Let us consider an example of a frontend example web application that is dependent on a downstream service to provide recommendations for services user can use. Because this call is synchronous with the main page load, the web server will not return the data until it has successfully returned recommendations. Now you have designed for failure and have introduced a timeout of five seconds for this call. However, since there is an issue with the recommendations system, a call which would ordinarily take 20 milliseconds is now taking 5,000 milliseconds to fail. Every user who looks at a services is waiting five seconds longer than usual; your application is not processing requests and releasing resources as quickly as normal, and its capacity is significantly reduced. In addition to this, the number of concurrent connections to the main website has increased due to the length of time it is taking to process a single page request; this is adding load to the front end which is starting to slow down. The net effect is going to be that, if the recommendations service does not start responding, then the whole site is headed for an outage.
There is a simple solution to this: you should stop attempting to call the recommendations service, return the website back to normal operating speeds, and slightly degrade the functionality of the services page. This has three effects:
– You restore the browsing experience to other users on the site.
– You slightly degrade the experience in one area.
– You need to have a conversation with your stakeholders before you implement this feature as it has a direct impact on the system’s business.
Now in this instance, it should be a relatively simple sell. Let’s assume that recommendations increase conversion by 1%; however, slow page loads reduce it by 90%. Then isn’t it better to degrade by 1% instead of 90%? This example, is clear cut but what if the downstream service was a stock checking system; should you accept an order if there is a chance you do not have the stock to fulfill it?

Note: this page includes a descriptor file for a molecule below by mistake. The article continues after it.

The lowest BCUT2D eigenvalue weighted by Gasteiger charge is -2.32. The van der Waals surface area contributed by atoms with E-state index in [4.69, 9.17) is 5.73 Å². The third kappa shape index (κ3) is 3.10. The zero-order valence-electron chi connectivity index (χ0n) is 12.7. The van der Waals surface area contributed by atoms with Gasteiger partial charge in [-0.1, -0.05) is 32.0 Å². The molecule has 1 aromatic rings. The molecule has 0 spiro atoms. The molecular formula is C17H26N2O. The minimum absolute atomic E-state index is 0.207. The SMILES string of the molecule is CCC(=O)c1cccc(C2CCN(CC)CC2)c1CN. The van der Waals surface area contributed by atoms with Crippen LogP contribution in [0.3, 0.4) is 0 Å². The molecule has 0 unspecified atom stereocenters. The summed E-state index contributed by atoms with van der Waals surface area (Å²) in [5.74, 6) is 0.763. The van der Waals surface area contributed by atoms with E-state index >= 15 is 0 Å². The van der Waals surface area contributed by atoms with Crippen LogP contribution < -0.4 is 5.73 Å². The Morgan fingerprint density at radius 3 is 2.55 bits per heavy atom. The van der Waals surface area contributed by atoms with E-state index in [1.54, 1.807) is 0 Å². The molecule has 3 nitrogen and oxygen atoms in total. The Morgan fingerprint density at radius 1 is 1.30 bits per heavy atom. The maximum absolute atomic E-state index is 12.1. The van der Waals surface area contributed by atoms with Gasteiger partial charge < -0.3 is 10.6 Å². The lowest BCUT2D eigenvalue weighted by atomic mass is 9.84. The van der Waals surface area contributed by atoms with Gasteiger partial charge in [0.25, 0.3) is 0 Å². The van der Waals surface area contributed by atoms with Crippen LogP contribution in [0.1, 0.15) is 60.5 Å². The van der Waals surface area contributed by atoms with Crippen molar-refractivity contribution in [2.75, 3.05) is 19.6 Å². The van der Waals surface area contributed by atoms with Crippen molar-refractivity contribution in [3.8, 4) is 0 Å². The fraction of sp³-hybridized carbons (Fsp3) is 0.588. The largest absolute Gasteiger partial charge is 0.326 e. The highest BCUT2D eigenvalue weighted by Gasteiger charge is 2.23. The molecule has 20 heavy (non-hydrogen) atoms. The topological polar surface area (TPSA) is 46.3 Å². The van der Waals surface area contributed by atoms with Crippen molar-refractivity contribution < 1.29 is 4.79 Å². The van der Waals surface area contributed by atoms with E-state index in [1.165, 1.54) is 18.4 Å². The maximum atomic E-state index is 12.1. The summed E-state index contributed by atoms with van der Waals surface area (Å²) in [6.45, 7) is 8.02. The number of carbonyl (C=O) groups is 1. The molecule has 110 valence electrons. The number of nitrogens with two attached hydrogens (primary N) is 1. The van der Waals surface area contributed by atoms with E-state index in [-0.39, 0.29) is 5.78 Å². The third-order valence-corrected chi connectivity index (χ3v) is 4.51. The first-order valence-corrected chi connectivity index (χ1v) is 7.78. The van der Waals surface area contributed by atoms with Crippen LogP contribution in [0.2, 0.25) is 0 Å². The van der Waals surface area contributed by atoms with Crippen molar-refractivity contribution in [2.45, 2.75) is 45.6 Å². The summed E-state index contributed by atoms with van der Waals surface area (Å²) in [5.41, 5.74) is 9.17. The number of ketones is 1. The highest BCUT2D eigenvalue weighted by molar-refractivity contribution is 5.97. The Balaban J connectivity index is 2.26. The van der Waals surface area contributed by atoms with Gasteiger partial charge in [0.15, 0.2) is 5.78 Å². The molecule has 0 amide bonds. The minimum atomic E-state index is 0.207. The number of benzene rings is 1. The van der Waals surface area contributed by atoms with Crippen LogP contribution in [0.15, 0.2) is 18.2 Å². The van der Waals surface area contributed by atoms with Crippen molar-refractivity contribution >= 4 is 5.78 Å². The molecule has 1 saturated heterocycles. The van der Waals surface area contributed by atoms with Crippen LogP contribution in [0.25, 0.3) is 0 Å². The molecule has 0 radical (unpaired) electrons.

So how will it work ?
Under normal operations, like a circuit breaker in your electricity switch box, the breaker is closed and traffic flows normally. However, once the pre-determined error threshold has been exceeded, the breaker enters the open state, and all requests immediately fail without even being attempted. After a period, a further request would be allowed and the circuit enters a half-open state, in this state a failure immediately returns to the open state regardless of the error threshold. Once some requests have been processed without any error, then the circuit again returns to the closed state, and only if the number of failures exceeded the error threshold would the circuit open again.
Error behaviour is not a question that software engineering can answer on its own; business stakeholders need to be involved in this decision. When you are planning the design of your systems, you talk about failure as part of your non-functional requirements and decide ahead of time what you will do when the downstream service fails.